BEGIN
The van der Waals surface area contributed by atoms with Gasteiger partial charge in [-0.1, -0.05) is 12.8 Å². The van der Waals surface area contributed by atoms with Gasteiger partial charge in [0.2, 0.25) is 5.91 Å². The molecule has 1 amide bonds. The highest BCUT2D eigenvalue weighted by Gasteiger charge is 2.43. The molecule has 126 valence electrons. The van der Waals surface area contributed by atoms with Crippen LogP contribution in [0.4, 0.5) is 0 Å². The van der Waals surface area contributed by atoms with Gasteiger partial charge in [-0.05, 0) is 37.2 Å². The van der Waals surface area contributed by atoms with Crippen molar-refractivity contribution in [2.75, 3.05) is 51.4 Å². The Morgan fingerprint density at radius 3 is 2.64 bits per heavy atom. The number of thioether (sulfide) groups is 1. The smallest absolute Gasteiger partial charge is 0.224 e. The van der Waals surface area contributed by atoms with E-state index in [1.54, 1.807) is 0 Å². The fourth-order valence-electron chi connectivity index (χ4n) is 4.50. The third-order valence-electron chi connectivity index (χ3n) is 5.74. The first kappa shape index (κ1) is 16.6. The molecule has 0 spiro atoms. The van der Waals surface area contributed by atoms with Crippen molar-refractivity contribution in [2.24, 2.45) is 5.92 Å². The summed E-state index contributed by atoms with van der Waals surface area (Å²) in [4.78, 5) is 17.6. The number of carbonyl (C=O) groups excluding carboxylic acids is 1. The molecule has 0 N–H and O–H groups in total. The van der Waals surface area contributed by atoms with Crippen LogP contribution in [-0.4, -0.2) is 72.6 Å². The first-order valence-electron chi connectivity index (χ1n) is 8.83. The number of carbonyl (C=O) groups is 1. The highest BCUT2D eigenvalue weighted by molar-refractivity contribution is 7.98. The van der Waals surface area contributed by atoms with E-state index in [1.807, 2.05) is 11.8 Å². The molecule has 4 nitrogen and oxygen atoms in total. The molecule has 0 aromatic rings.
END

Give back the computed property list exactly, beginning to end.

The van der Waals surface area contributed by atoms with Gasteiger partial charge in [-0.1, -0.05) is 12.8 Å². The van der Waals surface area contributed by atoms with Gasteiger partial charge in [0.2, 0.25) is 5.91 Å². The molecule has 1 amide bonds. The highest BCUT2D eigenvalue weighted by Gasteiger charge is 2.43. The molecule has 126 valence electrons. The van der Waals surface area contributed by atoms with Crippen LogP contribution in [0.4, 0.5) is 0 Å². The van der Waals surface area contributed by atoms with Gasteiger partial charge in [-0.05, 0) is 37.2 Å². The van der Waals surface area contributed by atoms with Crippen molar-refractivity contribution in [2.75, 3.05) is 51.4 Å². The Morgan fingerprint density at radius 3 is 2.64 bits per heavy atom. The number of thioether (sulfide) groups is 1. The smallest absolute Gasteiger partial charge is 0.224 e. The van der Waals surface area contributed by atoms with E-state index in [1.54, 1.807) is 0 Å². The fourth-order valence-electron chi connectivity index (χ4n) is 4.50. The third-order valence-electron chi connectivity index (χ3n) is 5.74. The first kappa shape index (κ1) is 16.6. The molecule has 0 spiro atoms. The van der Waals surface area contributed by atoms with Crippen molar-refractivity contribution in [2.24, 2.45) is 5.92 Å². The summed E-state index contributed by atoms with van der Waals surface area (Å²) in [4.78, 5) is 17.6. The number of carbonyl (C=O) groups excluding carboxylic acids is 1. The molecule has 0 N–H and O–H groups in total. The van der Waals surface area contributed by atoms with Crippen LogP contribution in [-0.4, -0.2) is 72.6 Å². The first-order valence-electron chi connectivity index (χ1n) is 8.83. The number of carbonyl (C=O) groups is 1. The highest BCUT2D eigenvalue weighted by molar-refractivity contribution is 7.98. The van der Waals surface area contributed by atoms with E-state index in [1.807, 2.05) is 11.8 Å². The molecule has 4 nitrogen and oxygen atoms in total. The molecule has 0 aromatic rings.